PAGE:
Exhibit in "Stoffel's sawmill"
Apart from the historical sites, the town centre lacks urban ambience in relation to the number of inhabitants. However there is a certain number of hotels, shops and restaurants. On the outskirts near the motorway there are some branches of multinational trade chains and a ten-screen multiplex. On the way to Hohenems' mountain village Reute the Stoffels Säge-Mühle ("Stoffel's sawmill") museum can be found, which presents the history of saw milling and mill grinding technologies of 2,000 years.

Hohenems has several leisure facilities. In the mountain area there is a small ski resort (Schuttannen alp) and a rock climbing area called Löwenzähne ("lion's teeth") with walls up to 150 m (500 ft) and level 10. There also is a range of hiking and mountain biking routes. The town owns the biggest recreation and leisure centre (13 hectare) in Vorarlberg, situated at the banks of the river Rhine's oxbow lake.

Altes Krankenhaus (old hospital)
Since 1908 there is a hospital in Hohenems, when the Kaiserin-Elisabeth-Krankenhaus ("Queen Elisabeth hospital") was built in Art Nouveau. It hosts the palliative care unit of the provincial hospital today, which in 1972 was put up in form of a concrete block, contiguous to the old one. After long discussions, also the first crematory in the state of Vorarlberg was erected in 1998.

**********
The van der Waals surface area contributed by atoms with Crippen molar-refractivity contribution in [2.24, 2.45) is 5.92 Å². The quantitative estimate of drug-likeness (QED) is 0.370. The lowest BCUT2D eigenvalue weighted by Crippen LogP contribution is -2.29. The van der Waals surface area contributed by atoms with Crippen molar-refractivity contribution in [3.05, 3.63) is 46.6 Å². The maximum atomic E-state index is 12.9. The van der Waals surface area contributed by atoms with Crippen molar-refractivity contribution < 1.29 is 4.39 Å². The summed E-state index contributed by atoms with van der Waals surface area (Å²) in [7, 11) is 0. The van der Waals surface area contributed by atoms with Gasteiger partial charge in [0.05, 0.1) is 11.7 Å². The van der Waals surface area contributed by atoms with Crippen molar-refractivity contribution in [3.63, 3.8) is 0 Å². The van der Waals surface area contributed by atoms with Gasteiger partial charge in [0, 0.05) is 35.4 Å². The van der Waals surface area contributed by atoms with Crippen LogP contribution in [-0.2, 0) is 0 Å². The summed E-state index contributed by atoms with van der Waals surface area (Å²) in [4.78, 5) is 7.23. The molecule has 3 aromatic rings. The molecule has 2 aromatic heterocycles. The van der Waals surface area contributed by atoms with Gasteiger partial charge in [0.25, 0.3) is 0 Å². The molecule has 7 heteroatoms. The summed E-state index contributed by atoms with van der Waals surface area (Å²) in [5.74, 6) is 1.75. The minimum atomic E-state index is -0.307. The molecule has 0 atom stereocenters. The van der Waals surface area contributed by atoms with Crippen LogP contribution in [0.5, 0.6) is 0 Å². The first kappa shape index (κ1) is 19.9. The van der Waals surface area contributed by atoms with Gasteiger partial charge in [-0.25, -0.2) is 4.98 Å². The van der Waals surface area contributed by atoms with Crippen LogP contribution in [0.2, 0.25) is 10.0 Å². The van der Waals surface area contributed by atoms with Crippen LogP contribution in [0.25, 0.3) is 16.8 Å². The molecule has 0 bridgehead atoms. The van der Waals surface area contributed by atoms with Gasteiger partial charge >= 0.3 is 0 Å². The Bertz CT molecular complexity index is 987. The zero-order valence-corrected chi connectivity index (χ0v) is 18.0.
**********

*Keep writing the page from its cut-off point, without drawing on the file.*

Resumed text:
Two state roads, the Vorarlberger Strasse L190 and the Rheinstrasse L203 are crossing the municipality from north to south. The L46 leads from town centre to customs to Switzerland. Hohenems has motorway access to the Rheintal/Walgau-Autobahn (Austrian A14/European route E60) and connection to the Vorarlbergbahn railway line in directions Bregenzmarker and Innsbruckmarker, operated by the Austrian Federal Railways (ÖBB). Within municipal borders the sole airfield of Vorarlberg is located, the Flugplatz Hohenems-Dornbirn with a 630 m (2,066 ft) runway.

Twin Towns

Hohenems is twinned with

 Bystrémarker and Poličkamarker in Czechiamarker (since 1997) 

Notable persons

External links


  1. Tiscover: Ruin Alt-Ems
  2. Jewish Museum Hohenems: The Synagogue
  3. Jewish Museum Hohenems: Jewish Cemetery
  4. Tiscover: Rheinauen
  5. Flugplatz Hohenems-Dornbirn
  6. Website of Hohenems - Sistercities: Bystre and Policka